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Dealing with Nightmares

Mind & Mood 07 May, 2024

Nightmares is the term used to describe sleep difficulty which involves incidents where a sleeping person may scream and feel terrified. Like sleepwalking or talking in your sleep, nightmares are a type of parasomnia, which is defined as unusual behaviour of the nervous system while asleep. Although children are mainly affected by nightmares and tend to grow out of them as they get older, the issue can affect adults as well.


There are several risks associated with nightmares, the first of which is that the person suffering from them may harm themselves while they are asleep. Nightmares are in some ways a very similar experience to sleepwalking, in that the person experiencing them may also get up and move around while still asleep. This can be dangerous enough with sleepwalking, but a person experiencing a night terror will be much more panicked, and much more likely to injure themselves, such as by falling down the stairs or tripping over an object, which can be especially dangerous if the person lives alone.  If the person in question lives with someone else, there is a risk that they may harm the other person, especially if they share a bed. Although most people grow out of night terrors by the time they are teenagers, if the issue continues in adulthood, the episodes can become more violent. This not only puts both parties at risk but also makes it difficult to form and maintain romantic relationships.

Causes of Night Terrors

Like many conditions that revolve around the mind, it can be difficult to identify the cause of nightmares in a patient. Illness, medicine, stress, sleep deprivation, new surroundings, head trauma, and other underlying sleep conditions are all possible causes of night terrors, among others. It has been observed that the condition often runs in families, so there may be a biological element in some cases, which is worth exploring if it is affecting you or someone you know.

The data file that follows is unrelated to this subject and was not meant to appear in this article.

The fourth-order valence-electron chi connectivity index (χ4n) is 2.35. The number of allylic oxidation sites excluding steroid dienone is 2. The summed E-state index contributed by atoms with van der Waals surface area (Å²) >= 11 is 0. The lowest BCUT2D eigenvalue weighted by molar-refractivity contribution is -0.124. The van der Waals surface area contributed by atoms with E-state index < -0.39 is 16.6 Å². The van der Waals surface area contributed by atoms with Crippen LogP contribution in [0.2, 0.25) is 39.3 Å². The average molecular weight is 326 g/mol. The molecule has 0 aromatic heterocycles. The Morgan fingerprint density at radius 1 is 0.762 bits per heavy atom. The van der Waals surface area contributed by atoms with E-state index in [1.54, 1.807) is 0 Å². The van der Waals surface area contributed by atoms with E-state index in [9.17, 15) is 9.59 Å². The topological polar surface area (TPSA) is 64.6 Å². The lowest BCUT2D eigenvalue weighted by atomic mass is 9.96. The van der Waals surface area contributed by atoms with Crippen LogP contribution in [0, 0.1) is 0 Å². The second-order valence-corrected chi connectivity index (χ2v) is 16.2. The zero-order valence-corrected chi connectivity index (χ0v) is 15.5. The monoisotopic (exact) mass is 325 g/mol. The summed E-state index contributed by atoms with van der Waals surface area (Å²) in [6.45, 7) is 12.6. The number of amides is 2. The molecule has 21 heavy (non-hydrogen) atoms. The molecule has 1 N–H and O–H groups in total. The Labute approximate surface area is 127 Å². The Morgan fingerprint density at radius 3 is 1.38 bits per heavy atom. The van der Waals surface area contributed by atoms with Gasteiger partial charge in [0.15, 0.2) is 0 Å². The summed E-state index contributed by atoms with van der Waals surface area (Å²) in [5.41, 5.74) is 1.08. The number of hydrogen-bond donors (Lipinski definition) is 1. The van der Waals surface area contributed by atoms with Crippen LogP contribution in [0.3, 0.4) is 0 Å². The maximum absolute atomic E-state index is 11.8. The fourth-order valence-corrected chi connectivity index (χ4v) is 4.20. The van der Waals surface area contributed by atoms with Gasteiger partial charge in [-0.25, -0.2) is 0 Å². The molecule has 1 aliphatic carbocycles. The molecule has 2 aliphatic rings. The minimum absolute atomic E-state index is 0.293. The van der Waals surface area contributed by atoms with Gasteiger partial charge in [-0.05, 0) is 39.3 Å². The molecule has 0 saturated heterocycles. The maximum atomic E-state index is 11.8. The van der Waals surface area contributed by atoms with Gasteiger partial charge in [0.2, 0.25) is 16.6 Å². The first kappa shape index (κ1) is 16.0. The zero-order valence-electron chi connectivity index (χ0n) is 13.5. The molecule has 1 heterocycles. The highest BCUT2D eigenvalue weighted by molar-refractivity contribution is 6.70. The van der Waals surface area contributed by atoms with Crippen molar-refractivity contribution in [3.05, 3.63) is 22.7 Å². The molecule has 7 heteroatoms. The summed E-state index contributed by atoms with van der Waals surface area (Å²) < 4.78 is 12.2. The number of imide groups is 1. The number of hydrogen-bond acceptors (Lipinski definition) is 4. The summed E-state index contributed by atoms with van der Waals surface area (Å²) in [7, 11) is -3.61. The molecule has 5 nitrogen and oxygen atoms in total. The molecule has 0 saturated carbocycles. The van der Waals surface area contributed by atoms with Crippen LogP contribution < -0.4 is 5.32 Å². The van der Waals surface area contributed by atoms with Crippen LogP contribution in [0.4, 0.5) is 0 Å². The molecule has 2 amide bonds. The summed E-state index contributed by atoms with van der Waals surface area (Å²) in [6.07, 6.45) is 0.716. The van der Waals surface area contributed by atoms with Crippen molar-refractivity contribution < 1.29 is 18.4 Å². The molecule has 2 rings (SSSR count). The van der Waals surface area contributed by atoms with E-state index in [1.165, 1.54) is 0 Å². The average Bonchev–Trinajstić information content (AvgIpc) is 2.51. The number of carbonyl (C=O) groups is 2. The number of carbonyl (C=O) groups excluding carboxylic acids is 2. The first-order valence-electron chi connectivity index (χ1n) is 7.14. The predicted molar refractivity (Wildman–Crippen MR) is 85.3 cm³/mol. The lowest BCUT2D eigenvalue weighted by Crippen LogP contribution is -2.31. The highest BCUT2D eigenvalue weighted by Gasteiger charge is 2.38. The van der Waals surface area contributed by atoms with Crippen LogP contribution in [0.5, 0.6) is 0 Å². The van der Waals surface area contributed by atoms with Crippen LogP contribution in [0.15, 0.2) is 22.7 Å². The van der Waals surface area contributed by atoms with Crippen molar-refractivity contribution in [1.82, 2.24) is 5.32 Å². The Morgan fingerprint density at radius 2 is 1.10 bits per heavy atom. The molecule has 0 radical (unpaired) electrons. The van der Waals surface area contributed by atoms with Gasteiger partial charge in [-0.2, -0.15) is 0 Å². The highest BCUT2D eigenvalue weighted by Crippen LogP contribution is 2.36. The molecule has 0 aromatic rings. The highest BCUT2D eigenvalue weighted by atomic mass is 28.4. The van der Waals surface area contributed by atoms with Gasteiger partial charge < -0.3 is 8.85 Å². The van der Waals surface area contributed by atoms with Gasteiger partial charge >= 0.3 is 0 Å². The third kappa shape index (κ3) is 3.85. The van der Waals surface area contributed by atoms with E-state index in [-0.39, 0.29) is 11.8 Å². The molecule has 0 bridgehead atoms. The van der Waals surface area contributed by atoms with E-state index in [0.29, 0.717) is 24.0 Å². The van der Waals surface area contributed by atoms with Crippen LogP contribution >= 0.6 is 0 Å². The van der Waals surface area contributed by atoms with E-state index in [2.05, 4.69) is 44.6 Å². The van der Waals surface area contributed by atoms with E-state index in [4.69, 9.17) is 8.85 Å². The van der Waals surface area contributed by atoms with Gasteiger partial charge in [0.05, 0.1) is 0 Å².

Therapy for Nightmares

Therapy for nightmares can vary widely on a case-by-case basis, as each patient may have their terrors brought on by a different cause or combinations of causes. The first thing to do that can help with treatment is to keep a diary of when these episodes occur, what happens, and so on. This will help paint a clearer picture for you and your doctor. It should be noted that many adults often don’t remember that they’ve had a night terror, so you may need someone else to help keep this diary. If that is not an option, don’t worry. There are countless free apps you can download that will record any sounds you make while sleeping. This allows you to review your full night by looking only at the loudest moments, and could even provide some helpful insight to your doctor. 

When visiting your doctor, you will be asked a long list of questions to try and identify any indicators of the root of the problem. If you have any theories as to what may be causing these, don’t hold back. This is an issue that occurs outside the doctor’s office, so they mainly have to rely on what you tell them.  In some cases, you may need to undergo polysomnography, otherwise known as a sleep study. This will monitor your vital signs, brainwaves, limb movements and so on in the hopes of identifying an underlying cause.  Once the underlying cause has been identified, the doctor and patient can begin working to address it.

As the treatment in this case will be addressing the underlying cause and not the actual night terrors directly, the treatment process can vary significantly. Medication will usually be avoided as many drugs can exacerbate these problems, but medicine can be an effective treatment in some cases.

If you would like to avail of Counselling or Therapy for Nightmares, you can book an in-person or online appointment with us by calling 01 611 1719 or by emailing [email protected]. You can also choose to fill out the Enquiry form at the top of this page and we'll get back to you.